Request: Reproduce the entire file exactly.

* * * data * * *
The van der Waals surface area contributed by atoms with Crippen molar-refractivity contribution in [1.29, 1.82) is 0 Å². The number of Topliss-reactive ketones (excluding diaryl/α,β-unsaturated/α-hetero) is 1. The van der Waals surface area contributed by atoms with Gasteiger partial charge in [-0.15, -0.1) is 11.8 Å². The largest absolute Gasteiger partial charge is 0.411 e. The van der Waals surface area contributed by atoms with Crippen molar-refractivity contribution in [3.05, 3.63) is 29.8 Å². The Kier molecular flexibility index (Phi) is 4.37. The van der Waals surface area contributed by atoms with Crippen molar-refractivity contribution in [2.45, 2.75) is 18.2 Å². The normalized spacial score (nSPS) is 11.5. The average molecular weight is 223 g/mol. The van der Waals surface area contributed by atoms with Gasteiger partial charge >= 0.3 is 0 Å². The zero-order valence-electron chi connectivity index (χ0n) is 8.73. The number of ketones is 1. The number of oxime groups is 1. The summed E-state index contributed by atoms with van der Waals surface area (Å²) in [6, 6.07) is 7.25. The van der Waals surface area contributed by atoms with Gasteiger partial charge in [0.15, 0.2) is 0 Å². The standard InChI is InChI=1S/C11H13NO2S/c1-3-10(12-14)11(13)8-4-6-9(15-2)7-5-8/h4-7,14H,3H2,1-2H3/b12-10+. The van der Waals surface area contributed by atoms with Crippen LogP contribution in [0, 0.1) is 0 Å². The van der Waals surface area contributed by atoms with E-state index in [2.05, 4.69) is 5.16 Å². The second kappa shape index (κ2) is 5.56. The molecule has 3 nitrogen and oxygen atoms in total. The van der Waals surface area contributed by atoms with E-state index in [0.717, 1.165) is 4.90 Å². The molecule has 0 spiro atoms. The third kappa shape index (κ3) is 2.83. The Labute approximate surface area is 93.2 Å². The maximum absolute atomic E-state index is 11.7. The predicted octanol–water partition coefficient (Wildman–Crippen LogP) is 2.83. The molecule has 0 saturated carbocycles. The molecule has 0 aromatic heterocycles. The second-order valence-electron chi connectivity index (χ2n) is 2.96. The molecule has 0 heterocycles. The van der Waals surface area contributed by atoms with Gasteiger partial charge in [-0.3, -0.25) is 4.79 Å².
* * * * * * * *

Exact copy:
The van der Waals surface area contributed by atoms with Crippen molar-refractivity contribution in [1.29, 1.82) is 0 Å². The number of Topliss-reactive ketones (excluding diaryl/α,β-unsaturated/α-hetero) is 1. The van der Waals surface area contributed by atoms with Gasteiger partial charge in [-0.15, -0.1) is 11.8 Å². The largest absolute Gasteiger partial charge is 0.411 e. The van der Waals surface area contributed by atoms with Crippen molar-refractivity contribution in [3.05, 3.63) is 29.8 Å². The Kier molecular flexibility index (Phi) is 4.37. The van der Waals surface area contributed by atoms with Crippen molar-refractivity contribution in [2.45, 2.75) is 18.2 Å². The normalized spacial score (nSPS) is 11.5. The average molecular weight is 223 g/mol. The van der Waals surface area contributed by atoms with Gasteiger partial charge >= 0.3 is 0 Å². The zero-order valence-electron chi connectivity index (χ0n) is 8.73. The number of ketones is 1. The number of oxime groups is 1. The summed E-state index contributed by atoms with van der Waals surface area (Å²) in [6, 6.07) is 7.25. The van der Waals surface area contributed by atoms with Gasteiger partial charge in [0.15, 0.2) is 0 Å². The standard InChI is InChI=1S/C11H13NO2S/c1-3-10(12-14)11(13)8-4-6-9(15-2)7-5-8/h4-7,14H,3H2,1-2H3/b12-10+. The van der Waals surface area contributed by atoms with Crippen LogP contribution in [0, 0.1) is 0 Å². The van der Waals surface area contributed by atoms with E-state index in [2.05, 4.69) is 5.16 Å². The second kappa shape index (κ2) is 5.56. The molecule has 3 nitrogen and oxygen atoms in total. The van der Waals surface area contributed by atoms with E-state index in [0.717, 1.165) is 4.90 Å². The molecule has 0 spiro atoms. The third kappa shape index (κ3) is 2.83. The Labute approximate surface area is 93.2 Å². The maximum absolute atomic E-state index is 11.7. The predicted octanol–water partition coefficient (Wildman–Crippen LogP) is 2.83. The molecule has 0 saturated carbocycles. The molecule has 0 aromatic heterocycles. The second-order valence-electron chi connectivity index (χ2n) is 2.96. The molecule has 0 heterocycles. The van der Waals surface area contributed by atoms with Gasteiger partial charge in [-0.3, -0.25) is 4.79 Å².